Around one-third of American adults sleep less than seven hours per night, and many of them use medications and sleep aids to try to get the sleep they need.
In recent years, more people have turned their attention to natural sleep aids with an estimated 20% of adults having tried a natural sleep remedy in the last year.
Sold over-the-counter or online, natural sleep aids don’t go through the same testing and review process as prescription medicines, leading many people to wonder whether natural sleep aids are safe and which ones might be worth taking.
In general, there’s a lack of high-quality research about the effectiveness and safety of most natural sleep aids. As a result, and unfortunately for people with sleeping problems, many questions about natural sleep remedies remain unresolved.
Getting the details about the types of natural sleep aids, their potential benefits and downsides, and how they’re regulated can help you make informed decisions about using and purchasing these products.
There is no formal definition of natural sleep aids. Without guidelines or consensus for labeling natural sleep aids, the term can best be understood by breaking down its two parts:
Natural sleep aids are not closely regulated by the United States government and generally do not need FDA approval before being sold.
Most natural sleep aids are sold as dietary supplements. Dietary supplements are not overseen in the same way as prescription and over-the-counter (OTC) drugs.
Makers of dietary supplements do not have to submit the same detailed documentation about safety and effectiveness that is required for medications. Claims about health benefits are accompanied by a disclaimer that those statements have not been reviewed by the FDA. Supplement makers who violate these terms can be charged with misleading advertising.
Reduced oversight makes it easier to bring dietary supplements to market, which is part of why you can find so many brands and products. Lack of regulation also helps explain why there is no standard definition for “natural sleep aids” and why finding detailed information about these products can at times be difficult.
There can be side effects, including serious side effects, from natural sleep aids. Just because these products are labeled as natural does not mean that they cannot be harmful.
For many natural sleep remedies, a lack of research means that even experts don’t fully understand the possible risks or the best or safest dosage.
As with all drugs or dietary supplements, side effects vary based on the specific compound. However, some types of negative effects that can occur with natural sleep aids include:
Mislabeling is another problem that can be tied to ineffectiveness of natural sleep aids and to a higher risk of side effects:
Because natural sleep aids do not need to be pre-approved by the FDA, mislabeled or tainted products may be used and sold for an extended period of time before problems are identified.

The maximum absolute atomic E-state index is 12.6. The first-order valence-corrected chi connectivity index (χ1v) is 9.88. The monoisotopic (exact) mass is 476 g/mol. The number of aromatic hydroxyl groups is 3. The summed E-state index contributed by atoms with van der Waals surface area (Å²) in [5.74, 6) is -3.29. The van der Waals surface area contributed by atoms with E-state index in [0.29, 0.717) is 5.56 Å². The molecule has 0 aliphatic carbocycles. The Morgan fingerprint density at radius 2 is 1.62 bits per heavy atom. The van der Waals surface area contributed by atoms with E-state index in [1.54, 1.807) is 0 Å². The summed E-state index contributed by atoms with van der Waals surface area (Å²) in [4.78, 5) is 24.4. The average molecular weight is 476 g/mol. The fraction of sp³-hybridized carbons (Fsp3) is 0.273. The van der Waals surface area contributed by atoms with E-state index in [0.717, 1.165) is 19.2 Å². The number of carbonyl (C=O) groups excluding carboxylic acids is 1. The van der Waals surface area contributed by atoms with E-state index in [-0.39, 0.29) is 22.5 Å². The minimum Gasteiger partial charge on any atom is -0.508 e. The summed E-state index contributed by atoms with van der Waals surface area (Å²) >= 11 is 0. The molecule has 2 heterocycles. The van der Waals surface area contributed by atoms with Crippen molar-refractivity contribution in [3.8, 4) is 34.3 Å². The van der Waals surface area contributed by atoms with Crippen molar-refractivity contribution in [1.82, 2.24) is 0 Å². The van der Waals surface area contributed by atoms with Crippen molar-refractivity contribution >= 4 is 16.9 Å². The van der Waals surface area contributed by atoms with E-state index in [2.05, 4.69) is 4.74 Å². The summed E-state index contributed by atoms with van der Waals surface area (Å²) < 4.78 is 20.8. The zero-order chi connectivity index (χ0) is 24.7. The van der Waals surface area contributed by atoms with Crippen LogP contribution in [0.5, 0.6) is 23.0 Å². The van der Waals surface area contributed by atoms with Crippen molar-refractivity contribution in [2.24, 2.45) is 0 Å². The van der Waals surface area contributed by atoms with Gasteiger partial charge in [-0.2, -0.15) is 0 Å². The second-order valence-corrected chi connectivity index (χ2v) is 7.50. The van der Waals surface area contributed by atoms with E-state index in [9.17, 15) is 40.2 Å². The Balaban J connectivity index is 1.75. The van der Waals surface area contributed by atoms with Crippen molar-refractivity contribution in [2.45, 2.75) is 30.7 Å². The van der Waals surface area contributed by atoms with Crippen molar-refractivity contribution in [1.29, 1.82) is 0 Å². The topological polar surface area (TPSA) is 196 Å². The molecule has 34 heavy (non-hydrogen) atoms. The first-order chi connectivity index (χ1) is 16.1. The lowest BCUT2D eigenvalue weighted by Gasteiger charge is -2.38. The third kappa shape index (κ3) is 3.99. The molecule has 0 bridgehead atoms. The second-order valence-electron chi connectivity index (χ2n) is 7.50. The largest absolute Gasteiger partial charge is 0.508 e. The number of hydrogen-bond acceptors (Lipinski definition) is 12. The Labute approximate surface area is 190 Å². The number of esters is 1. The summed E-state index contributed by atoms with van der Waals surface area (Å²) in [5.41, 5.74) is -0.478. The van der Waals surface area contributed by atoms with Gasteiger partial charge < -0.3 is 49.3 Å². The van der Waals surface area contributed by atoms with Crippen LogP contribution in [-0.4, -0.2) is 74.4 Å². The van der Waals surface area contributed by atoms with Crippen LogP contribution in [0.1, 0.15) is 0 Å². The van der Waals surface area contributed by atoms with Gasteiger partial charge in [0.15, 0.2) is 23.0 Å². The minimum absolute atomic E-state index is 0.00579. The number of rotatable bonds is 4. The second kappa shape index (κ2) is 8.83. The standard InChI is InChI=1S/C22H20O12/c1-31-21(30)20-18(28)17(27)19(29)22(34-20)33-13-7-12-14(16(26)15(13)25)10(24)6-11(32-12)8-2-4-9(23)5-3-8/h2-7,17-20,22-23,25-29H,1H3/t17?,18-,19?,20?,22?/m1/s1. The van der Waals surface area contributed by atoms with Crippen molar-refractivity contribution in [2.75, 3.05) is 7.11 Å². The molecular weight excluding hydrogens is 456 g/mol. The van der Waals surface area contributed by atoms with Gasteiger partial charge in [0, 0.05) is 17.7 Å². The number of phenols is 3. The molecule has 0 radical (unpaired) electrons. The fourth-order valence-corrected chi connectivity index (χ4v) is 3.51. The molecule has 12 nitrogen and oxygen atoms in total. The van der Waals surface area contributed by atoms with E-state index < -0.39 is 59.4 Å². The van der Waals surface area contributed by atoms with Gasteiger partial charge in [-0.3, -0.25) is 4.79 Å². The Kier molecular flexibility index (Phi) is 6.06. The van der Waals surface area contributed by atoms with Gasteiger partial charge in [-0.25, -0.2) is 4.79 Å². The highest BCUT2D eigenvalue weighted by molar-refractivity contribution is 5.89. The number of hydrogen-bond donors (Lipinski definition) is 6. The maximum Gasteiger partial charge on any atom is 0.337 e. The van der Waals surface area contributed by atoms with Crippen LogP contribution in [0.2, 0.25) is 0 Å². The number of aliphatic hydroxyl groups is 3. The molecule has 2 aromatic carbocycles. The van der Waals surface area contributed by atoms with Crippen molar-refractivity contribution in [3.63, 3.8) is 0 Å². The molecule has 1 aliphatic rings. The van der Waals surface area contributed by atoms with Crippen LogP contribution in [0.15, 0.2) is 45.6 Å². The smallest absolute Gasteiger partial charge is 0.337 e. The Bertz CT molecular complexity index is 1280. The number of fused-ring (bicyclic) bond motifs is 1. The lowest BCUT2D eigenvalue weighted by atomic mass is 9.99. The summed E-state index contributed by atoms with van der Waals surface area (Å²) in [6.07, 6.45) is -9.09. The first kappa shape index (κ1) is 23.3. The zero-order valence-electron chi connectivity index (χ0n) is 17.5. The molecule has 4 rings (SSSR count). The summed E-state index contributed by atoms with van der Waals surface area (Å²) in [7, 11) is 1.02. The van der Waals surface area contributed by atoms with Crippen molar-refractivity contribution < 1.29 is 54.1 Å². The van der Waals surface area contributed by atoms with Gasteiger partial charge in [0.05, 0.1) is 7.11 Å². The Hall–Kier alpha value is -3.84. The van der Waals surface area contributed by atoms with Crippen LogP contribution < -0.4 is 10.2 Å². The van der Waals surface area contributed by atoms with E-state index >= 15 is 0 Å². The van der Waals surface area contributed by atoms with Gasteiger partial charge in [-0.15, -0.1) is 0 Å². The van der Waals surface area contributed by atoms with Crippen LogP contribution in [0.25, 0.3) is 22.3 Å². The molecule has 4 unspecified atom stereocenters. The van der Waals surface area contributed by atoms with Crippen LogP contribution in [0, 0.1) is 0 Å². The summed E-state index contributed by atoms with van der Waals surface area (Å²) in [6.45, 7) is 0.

Natural sleep aids are not universally safe or unsafe for adults. Many natural sleep remedies, when taken in the proper dosage by healthy adults, have few side effects. But this does not mean that all-natural sleep aids are safe.
The best bet for adults is to talk with their doctor or pharmacist before taking a natural sleep aid. Adults should also stop taking natural sleep aids if they notice any abnormal health changes or side effects.
Some natural sleep aids are safe for use in children; however, in many cases, there is insufficient research in children to confidently evaluate their safety or efficacy.
For certain natural sleep aids, such as melatonin, short-term use is generally considered to be safe for most children, but there is limited data about long-term use.
To make sure that any medication or sleep aid doesn’t affect their child’s health and development, parents should use caution when considering natural sleep aids for their children, including:
Pregnant women and women who are breastfeeding should use caution with natural sleep aids. Many ingredients have not gone through rigorous testing in pregnant or breastfeeding women, so little is known about potential effects on their child.
Although some products may be safe, the safest approach for women who are pregnant or breastfeeding is to consult with their doctor prior to taking natural sleep aids.
It is advisable to talk with a doctor before starting to use any natural sleep aid. Even though these products are available without a prescription, your doctor may be able to help in several ways:
Finding dependable natural sleep aids can be a challenge given the huge range of brands and products on the market. Being a cautious shopper can reduce the risk of taking mislabeled or tainted supplements.
Start by looking carefully at the product’s ingredient list. Remember that product labels may use terms like “natural,” “verified,” or “certified” in ways that are not strictly defined or regulated.
Customers who want to research specific products can contact the manufacturer of a natural sleep aid and ask for documentation about testing and safety. Information about quality assurance in the manufacturing process can also be illuminating in some cases.